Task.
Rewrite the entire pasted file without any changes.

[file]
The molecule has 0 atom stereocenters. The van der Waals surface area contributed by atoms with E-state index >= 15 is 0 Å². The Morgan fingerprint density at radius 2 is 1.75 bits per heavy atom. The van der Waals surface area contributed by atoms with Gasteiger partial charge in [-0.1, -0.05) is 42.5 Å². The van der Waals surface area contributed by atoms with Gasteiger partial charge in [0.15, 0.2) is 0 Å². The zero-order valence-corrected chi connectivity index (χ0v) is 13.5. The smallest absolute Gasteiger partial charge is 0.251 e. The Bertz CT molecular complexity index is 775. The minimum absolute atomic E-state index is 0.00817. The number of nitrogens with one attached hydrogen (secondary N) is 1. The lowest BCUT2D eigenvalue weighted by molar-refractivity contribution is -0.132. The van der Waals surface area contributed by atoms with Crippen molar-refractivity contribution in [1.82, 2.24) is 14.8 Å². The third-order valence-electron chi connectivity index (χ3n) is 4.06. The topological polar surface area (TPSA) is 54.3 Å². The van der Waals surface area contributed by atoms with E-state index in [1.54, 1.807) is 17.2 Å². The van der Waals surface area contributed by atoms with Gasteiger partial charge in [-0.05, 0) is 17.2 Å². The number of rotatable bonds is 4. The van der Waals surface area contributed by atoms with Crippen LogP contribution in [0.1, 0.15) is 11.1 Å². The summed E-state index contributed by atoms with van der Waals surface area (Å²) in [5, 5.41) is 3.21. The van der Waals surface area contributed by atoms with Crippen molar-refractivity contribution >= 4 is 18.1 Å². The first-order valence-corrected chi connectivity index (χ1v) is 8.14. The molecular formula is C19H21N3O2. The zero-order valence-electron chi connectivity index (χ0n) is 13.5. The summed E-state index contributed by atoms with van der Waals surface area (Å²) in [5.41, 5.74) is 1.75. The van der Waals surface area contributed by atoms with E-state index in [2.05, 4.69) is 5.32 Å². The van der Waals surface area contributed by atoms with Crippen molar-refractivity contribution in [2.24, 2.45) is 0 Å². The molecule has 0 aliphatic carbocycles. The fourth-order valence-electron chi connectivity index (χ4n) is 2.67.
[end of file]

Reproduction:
The molecule has 0 atom stereocenters. The van der Waals surface area contributed by atoms with E-state index >= 15 is 0 Å². The Morgan fingerprint density at radius 2 is 1.75 bits per heavy atom. The van der Waals surface area contributed by atoms with Gasteiger partial charge in [-0.1, -0.05) is 42.5 Å². The van der Waals surface area contributed by atoms with Gasteiger partial charge in [0.15, 0.2) is 0 Å². The zero-order valence-corrected chi connectivity index (χ0v) is 13.5. The smallest absolute Gasteiger partial charge is 0.251 e. The Bertz CT molecular complexity index is 775. The minimum absolute atomic E-state index is 0.00817. The number of nitrogens with one attached hydrogen (secondary N) is 1. The lowest BCUT2D eigenvalue weighted by molar-refractivity contribution is -0.132. The van der Waals surface area contributed by atoms with Crippen molar-refractivity contribution in [1.82, 2.24) is 14.8 Å². The third-order valence-electron chi connectivity index (χ3n) is 4.06. The topological polar surface area (TPSA) is 54.3 Å². The van der Waals surface area contributed by atoms with E-state index in [1.54, 1.807) is 17.2 Å². The van der Waals surface area contributed by atoms with Gasteiger partial charge in [-0.05, 0) is 17.2 Å². The number of rotatable bonds is 4. The van der Waals surface area contributed by atoms with Crippen LogP contribution in [0.1, 0.15) is 11.1 Å². The summed E-state index contributed by atoms with van der Waals surface area (Å²) in [5, 5.41) is 3.21. The van der Waals surface area contributed by atoms with Crippen molar-refractivity contribution >= 4 is 18.1 Å². The first-order valence-corrected chi connectivity index (χ1v) is 8.14. The molecular formula is C19H21N3O2. The zero-order valence-electron chi connectivity index (χ0n) is 13.5. The summed E-state index contributed by atoms with van der Waals surface area (Å²) in [5.41, 5.74) is 1.75. The van der Waals surface area contributed by atoms with E-state index in [2.05, 4.69) is 5.32 Å². The van der Waals surface area contributed by atoms with Crippen molar-refractivity contribution in [2.24, 2.45) is 0 Å². The molecule has 0 aliphatic carbocycles. The fourth-order valence-electron chi connectivity index (χ4n) is 2.67.